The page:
). In our sample, undiagnosed and untreated CD patients incurred nearly $4,000 in excess 4-year medical costs compared with non-CD matched peers. This significant economic burden was even more pronounced among males with CD, who incurred over $10,000 more, on average, in medical costs during the study period than their matched non-diseased controls. The reasons for this finding are not totally clear, but clinically-detected CD is twice as frequent among women as men and it is possible that male symptoms could more often be attributed to different causes other than CD (such as irritable bowl syndrome), increasing both the number of clinic visits to make the correct diagnosis and the cost of care (1
). Sex-related differences in both clinical presentation of CD and comorbidity may also affect estimates of cost of care, including prior evidence of more severe disease in males (31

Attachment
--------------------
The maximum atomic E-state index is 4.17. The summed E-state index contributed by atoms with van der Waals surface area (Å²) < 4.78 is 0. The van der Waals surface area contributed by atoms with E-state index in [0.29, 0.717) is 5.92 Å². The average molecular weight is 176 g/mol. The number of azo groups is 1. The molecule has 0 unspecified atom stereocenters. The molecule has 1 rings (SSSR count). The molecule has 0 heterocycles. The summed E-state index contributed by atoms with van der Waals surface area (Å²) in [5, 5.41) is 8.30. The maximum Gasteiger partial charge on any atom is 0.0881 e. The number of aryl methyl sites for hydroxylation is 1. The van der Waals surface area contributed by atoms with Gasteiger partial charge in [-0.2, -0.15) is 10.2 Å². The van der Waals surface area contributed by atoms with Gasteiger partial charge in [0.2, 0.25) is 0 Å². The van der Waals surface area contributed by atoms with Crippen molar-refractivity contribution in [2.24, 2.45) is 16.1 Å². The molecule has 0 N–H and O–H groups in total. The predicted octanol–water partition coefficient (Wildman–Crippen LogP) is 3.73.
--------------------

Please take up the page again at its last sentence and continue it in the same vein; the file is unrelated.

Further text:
Our post hoc analyses of incremental costs between CD cases and controls stratified by severity and clinical presentation suggest that the excess total costs associated with CD we observed are largely driven by significant excess outpatient costs in patients with classical CD (characterized by a diarrhea-predominant syndrome) and in patients with non-severe CD (defined by the absence of a combination of diarrhea and weight loss). Reasons to explain these differences are unknown but we can speculate it may be related to a more extensive differential diagnosis in non-severe CD, expedited diagnosis of severe cases, cost inherent to the approach of undiagnosed chronic diarrhea, and serology-driven diagnosis of atypical cases. Further studies to address these hypotheses are not only necessary but are clinically relevant.